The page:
Spirit Rangers On Netflix Is A Love Letter To Native Cultures & National Parks
Creator Karissa Valencia talks about the importance of sharing old stories with contemporary characters.
Karissa Valencia, the creator of Netflix’s new preschool series Spirit Rangers, grew up hearing the traditional stories of her Chumash culture. How the condor got its black feathers, why the sun is in the sky, how Lizard gave humans hands that looks like hers. But she’s also a self-proclaimed ‘90s baby who enjoyed a steady diet of Gargoyles, Rugrats, and all things Disney. Representation of Native characters and stories were (and remain) fairly rare, and it was exciting when she was able to see characters that looked like her, and her favorite was Disney’s Pocahontas. So when Irene Bedard, the Iñupiat/Cree actress who voiced the titular character, showed up at a powwow she attended as a kid, she was ecstatic.
“I was like, ‘Oh, my God, she looks like me and my sister. There she is! She looks like her character!’” Valencia tells Romper. “It meant everything to me to see that she looked like her character and was Native.” But as she got older, Valencia realized the story in her beloved cartoon was a “romanticized version of this horrible, horrible story.” “Pocahontas” wasn’t even the Powhatan girl’s name (it was Amonute, or Matoaka more intimately). Representation matters, she realized, but not just on-screen. “It was like, ‘Oh, my God: I need to be behind the camera to make those changes.”
Spirit Rangers, she says, is a show she wished she could have had as a child. It tells the story of the Chumash and Cowlitz Skycedar family. While Mom and Dad work as rangers in the fictional Xus National Park, siblings Kodi, Summer, and Eddy can see the spirit inhabitants of the land. (Traditional folkloric figures Coyote and Lizard are usually close at hand, but Thunderbirds, condors, bats, and others are known to make an appearance.) With the magic of their traditional Chumash T’aya necklaces, the children transform (in a sequence inspired in part by Sailor Moon, she says) into spirit counterparts — a grizzly cub, a red-tailed hawk and a turtle — to defend their park (both the park everyone can see and the more esoteric “Spirit Park”) as Spirit Rangers.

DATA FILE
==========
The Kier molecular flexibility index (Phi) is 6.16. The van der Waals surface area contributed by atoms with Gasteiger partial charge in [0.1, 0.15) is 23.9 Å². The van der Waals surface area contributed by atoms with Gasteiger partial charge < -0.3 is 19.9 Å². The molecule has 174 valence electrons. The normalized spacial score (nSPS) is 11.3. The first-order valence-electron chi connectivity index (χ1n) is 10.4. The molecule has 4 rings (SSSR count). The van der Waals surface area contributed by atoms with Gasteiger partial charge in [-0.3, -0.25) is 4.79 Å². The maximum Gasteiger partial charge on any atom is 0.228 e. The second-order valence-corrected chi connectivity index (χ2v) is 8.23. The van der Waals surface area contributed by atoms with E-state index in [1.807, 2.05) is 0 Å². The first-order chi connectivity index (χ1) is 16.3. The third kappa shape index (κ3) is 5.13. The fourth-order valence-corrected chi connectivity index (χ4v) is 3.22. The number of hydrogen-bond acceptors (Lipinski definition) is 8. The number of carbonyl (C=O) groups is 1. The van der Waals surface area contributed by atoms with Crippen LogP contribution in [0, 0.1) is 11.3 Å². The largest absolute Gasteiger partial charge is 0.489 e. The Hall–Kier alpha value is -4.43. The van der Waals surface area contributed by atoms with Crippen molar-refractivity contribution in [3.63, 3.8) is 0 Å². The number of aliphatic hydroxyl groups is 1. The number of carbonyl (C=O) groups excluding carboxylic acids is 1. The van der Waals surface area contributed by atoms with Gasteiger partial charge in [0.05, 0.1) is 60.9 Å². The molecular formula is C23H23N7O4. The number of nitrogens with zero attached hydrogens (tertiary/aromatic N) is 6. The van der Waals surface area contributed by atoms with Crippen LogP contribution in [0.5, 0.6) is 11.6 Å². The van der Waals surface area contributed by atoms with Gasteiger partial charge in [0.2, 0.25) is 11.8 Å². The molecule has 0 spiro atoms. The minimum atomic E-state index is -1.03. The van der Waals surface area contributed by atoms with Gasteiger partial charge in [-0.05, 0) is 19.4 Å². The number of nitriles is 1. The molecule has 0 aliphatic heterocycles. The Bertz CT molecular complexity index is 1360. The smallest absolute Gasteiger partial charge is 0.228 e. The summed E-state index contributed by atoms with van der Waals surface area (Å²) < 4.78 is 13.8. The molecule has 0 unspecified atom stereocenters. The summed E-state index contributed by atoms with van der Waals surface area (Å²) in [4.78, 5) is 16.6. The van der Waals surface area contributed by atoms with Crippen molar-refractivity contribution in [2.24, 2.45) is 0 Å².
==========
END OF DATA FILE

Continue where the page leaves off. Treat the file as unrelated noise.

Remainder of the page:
Valencia describes the series as a “love letter” to nature and National Parks. (Even though she jokes that, as an “urban Native ... when I camp it’s mainly glamping.”) The show’s depiction of the natural world is inexorably tied to its depiction of the spirit world, something her team drew from Indigenous philosophy. “There is this idea of reciprocity, but also that resources aren't there as resources,” she explains. “I always wanted to have that shine through, that we're connected with nature. It's not separate from us.”
The details in the show draw from traditional stories, but the characters, and the way they are portrayed, are all explicitly contemporary. While the children may don regalia for special occasions, their everyday clothes are things any kid today would play in outdoors. Their Spirit Park treehouse is based on traditional Chumash architecture, but includes plenty of 21st century details as well. The story of how Bat got his wings is an old one, but the “Disney-esque” music gives it a new life; the treatment European fairy tales from the Brothers Grimm and Hans Christian Anderson have enjoyed for nearly a century.
“It was just exciting for me that Natives can also kind of have that Disney type of song and story,” she says. “It doesn't always have to be sad songs! You can also have silly cartoon songs.” The synthesis of tradition and modern-life is intentional; a way to show what it means to be Native today.
Valencia specifically reached out to the Chumash and Cowlitz tribes for their blessing to affiliate the Skycedars with their communities (and draw from their traditions and stories). While other series have fictionalized tribes (often out of respect), specificity was important to her. “There's so much work to be done in visibility for all different tribes,” she explains. “So having a kid say ‘I'm Chumash; I'm also Cowlitz,’ was also exciting for me because growing up with little Native representation, when we did it was always the Plains Natives or the Northeast.
“Even still some of our Chumash kids are like, ‘Did we live in tepees?’” she laughs. “It's like, ‘No! You didn't!’ But that's what they're seeing on TV.”
While Chumash and Cowlitz cultures influenced many of the characters and storylines, Spirit Rangers finds inspiration from a wide variety of Indigenous cultures, owing in large part to the diversity in the writing room, which reflects the vibrant variety of Native communities throughout North America.
“I am not Queen Native of everything, so I really wanted to have multiple Natives in the room because I'm not the only perspective,” Valencia says. “I've learned so much. It's been the American history class I always wish I got to take. I'm just forever grateful for this team who took the time to explore what it was like for them to be a Native kid and what were the shows they wished they saw.”
In the end, telling traditional stories through a contemporary lens — with the help of Native talent, from writers, actors, consultants, and more — has been a joyful and healing journey for Valencia. “Growing up, being spoken about in the past tense [as a Chumash child] made me feel invisible,” she says. “[Native stories on-screen] were always Native kids in the past tense. Those stories are great for other reasons, but I just am so desperate to even see myself on screen. This is totally healing that inner child.”